The word eradicate, which can be used as an synonym for exterminate or extirpate, originally meant to pull something up by the roots. It is derived from the Latin verb eradicare, which also gives us words like radical and radish. While the goal of eradication is to destroy or remove a pest, it can also be used to describe efforts to eliminate diseases in humans and animals.

Eradication is a much more ambitious task than suppression or control. The term has been applied to such elusive endeavors as eliminating Guinea worm disease, which has declined from 3.5 million cases per year in 1986 to just 12 worldwide this year, and eradicating polio, which continues to generate only a few wild (not vaccine-derived) cases each year.

There are many eradication techniques for pests, including the use of parasitoids and predators to limit densities of potential pest insects. This is a more natural approach to pest control, but it may take longer than using chemical controls. For example, natural enemies are not as sensitive to the types of insecticides that are commonly used in modern agriculture, such as systemic insecticides and those that must be ingested to have a toxic effect.

Mechanical or Physical Controls

A variety of physical or mechanical controls can be used to reduce pest populations or limit their damage. These include monitoring, scouting, picking, and the use of traps and other devices that injure or kill pests. Weather conditions, especially temperature and day length, affect pests directly by limiting their growth and development or indirectly by altering the conditions on which they depend. The availability of host plants or other organisms on which a pest feeds, the presence of parasitic organisms that injure or kill the pest, and pheromones emitted by the pest that attract predators or other natural enemies also can influence pest population size.

Changing cultural practices can also reduce the number of pests attacking cultivated plants. These changes might involve irrigation practices (e.g., reducing watering to discourage weeds) or crop varieties (e.g., choosing species that are resistant to insect attack).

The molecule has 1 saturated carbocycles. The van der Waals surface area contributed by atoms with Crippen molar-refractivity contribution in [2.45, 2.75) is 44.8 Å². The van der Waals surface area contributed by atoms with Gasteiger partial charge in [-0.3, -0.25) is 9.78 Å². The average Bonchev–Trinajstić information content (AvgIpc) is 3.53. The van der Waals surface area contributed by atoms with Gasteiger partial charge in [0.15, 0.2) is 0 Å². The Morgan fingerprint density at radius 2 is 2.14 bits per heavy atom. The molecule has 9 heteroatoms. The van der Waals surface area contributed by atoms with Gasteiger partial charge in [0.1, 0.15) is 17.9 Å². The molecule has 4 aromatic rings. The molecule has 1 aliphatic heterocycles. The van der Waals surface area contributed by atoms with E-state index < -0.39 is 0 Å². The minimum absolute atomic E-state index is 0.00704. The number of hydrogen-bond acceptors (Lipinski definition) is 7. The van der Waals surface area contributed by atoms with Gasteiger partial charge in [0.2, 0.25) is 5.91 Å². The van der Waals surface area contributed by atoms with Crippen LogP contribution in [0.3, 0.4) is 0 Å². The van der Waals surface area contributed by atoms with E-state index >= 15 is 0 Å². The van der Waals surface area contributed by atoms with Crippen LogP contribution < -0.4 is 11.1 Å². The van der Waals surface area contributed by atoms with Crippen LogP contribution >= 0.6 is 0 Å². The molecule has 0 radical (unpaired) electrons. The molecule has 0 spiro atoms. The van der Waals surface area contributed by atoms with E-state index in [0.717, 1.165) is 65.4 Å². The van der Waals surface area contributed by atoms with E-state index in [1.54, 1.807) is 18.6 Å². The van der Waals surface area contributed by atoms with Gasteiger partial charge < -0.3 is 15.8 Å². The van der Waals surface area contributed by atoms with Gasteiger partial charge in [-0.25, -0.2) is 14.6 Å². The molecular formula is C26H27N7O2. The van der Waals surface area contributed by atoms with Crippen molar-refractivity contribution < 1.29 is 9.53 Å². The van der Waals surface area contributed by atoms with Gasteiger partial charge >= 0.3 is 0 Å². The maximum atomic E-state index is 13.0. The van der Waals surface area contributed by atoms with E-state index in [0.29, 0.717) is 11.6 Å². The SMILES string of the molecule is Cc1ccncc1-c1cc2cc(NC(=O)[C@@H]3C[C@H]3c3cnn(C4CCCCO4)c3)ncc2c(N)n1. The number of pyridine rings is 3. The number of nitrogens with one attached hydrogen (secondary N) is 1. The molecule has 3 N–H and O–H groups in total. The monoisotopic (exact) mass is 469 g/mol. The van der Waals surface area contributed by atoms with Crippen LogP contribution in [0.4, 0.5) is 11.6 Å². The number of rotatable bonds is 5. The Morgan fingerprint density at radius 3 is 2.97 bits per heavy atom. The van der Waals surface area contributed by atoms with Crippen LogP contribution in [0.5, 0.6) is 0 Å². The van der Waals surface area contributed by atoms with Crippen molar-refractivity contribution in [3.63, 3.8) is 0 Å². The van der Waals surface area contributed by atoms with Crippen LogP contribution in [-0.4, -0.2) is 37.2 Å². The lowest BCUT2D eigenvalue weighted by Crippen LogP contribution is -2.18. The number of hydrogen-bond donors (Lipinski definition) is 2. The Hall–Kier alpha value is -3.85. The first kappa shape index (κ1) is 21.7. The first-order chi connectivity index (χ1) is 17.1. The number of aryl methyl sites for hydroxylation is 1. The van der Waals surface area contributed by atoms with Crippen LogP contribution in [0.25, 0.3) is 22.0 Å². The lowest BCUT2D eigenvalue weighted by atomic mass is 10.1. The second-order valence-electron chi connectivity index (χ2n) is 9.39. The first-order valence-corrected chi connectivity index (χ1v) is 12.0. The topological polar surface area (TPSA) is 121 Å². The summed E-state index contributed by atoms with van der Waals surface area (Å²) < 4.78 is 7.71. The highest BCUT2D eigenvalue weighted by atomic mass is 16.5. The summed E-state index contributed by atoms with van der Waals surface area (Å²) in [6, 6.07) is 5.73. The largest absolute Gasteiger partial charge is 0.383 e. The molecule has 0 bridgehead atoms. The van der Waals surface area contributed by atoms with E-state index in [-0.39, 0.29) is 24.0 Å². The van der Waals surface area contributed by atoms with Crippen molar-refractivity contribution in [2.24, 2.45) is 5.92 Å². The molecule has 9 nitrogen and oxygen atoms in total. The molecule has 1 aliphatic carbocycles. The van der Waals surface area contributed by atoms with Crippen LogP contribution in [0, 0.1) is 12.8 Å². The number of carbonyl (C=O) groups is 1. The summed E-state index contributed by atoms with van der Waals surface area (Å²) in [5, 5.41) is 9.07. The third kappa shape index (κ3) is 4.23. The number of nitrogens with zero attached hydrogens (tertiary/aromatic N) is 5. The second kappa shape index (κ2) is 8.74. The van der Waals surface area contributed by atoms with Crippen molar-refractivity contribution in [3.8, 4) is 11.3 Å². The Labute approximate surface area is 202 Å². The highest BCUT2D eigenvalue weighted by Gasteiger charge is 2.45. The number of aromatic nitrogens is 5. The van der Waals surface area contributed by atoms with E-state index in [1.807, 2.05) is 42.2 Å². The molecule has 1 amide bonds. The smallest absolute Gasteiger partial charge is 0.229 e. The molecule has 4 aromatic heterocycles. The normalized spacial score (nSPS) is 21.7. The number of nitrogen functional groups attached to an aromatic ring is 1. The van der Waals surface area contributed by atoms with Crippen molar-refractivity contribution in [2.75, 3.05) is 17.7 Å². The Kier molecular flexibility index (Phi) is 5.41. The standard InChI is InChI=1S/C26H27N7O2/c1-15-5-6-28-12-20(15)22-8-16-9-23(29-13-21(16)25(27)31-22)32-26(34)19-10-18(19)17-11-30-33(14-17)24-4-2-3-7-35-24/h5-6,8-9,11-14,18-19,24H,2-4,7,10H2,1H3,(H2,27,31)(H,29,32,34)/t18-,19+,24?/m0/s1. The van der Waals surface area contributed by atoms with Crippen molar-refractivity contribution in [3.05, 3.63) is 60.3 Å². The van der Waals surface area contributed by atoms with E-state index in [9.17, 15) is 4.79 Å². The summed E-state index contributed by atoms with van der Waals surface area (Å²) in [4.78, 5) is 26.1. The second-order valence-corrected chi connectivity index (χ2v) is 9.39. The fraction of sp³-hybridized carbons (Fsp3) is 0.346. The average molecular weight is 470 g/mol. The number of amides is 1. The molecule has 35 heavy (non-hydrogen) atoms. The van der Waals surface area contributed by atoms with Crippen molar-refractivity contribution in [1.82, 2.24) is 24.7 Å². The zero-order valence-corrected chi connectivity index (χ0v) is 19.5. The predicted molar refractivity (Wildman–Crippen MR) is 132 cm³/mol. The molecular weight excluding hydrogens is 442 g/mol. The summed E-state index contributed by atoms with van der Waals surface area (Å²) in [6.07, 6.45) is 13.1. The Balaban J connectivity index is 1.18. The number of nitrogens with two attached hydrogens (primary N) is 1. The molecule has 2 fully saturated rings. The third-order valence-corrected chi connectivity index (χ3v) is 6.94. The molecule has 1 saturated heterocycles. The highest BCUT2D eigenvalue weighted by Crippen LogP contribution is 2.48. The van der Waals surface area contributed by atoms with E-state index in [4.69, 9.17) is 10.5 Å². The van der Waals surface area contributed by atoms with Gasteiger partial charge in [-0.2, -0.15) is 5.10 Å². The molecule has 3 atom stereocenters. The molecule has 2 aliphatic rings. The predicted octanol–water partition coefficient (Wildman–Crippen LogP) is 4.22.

Chemical control measures can be helpful for managing pests when other methods have failed or cannot be used. However, the use of chemicals should always be based on a thorough evaluation of their hazards to people and the environment. It is important to carefully read the product label and follow proper application techniques to minimize risks.

Eradication is rarely the goal in outdoor pest situations, but it can be possible with certain invasive insects in enclosed areas such as greenhouses, and in operating rooms or other sterile sections of health care, food processing, or agricultural facilities. Regulatory control targets pests that are a threat to human health or that cause severe economic damage. These pests are generally subject to strict regulation and may require quarantine or eradication. The action thresholds for these regulated pests are set by Federal and State agencies.

Biological Controls

Biological controls are living organisms such as predators, parasites, or pathogens that reduce pest populations to levels that prevent economic injury. Examples of biological control include insects that parasitize or prey on crop pests (e.g., the aphid-eating Aphidius species), nematodes that feed on or kill pest grubs and microbes that infect and destroy pest weeds. These natural enemies are usually effective, economical and non-toxic, but they often require more time to produce results than chemical controls.

Unlike chemical pesticides, most natural enemies occur naturally in the environment and help keep nature in balance. To increase the number of these organisms, some farmers use augmentation techniques that introduce them into the field. Purchased from commercial suppliers, these organisms are released in order to suppress pest populations as a supplement to other control methods. In greenhouses, for example, aphid-eating wasps are a common biocontrol agent.

Some biocontrol agents produce semiochemicals, message-bearing chemicals used to communicate with pests. For instance, the bacterium Bacillus thuringiensis produces a series of endotoxins, crystalline proteins that penetrate the insect’s cell membrane and ultimately cause its death. This toxin is extracted and added to some commercially available products for use in biological control.

Other biocontrol strategies involve the conservation of natural enemies and manipulation of field habitat to increase their population and effectiveness. Planting diversity, improved soil quality, and production practices that allow natural enemies to thrive are important tools in this approach. The goal is to increase the diversity of organisms that prey on or parasitize crop pests, as well as weeds, to lower overall pest numbers. This is a more holistic, ecological method that may be used in conjunction with other pest management tactics.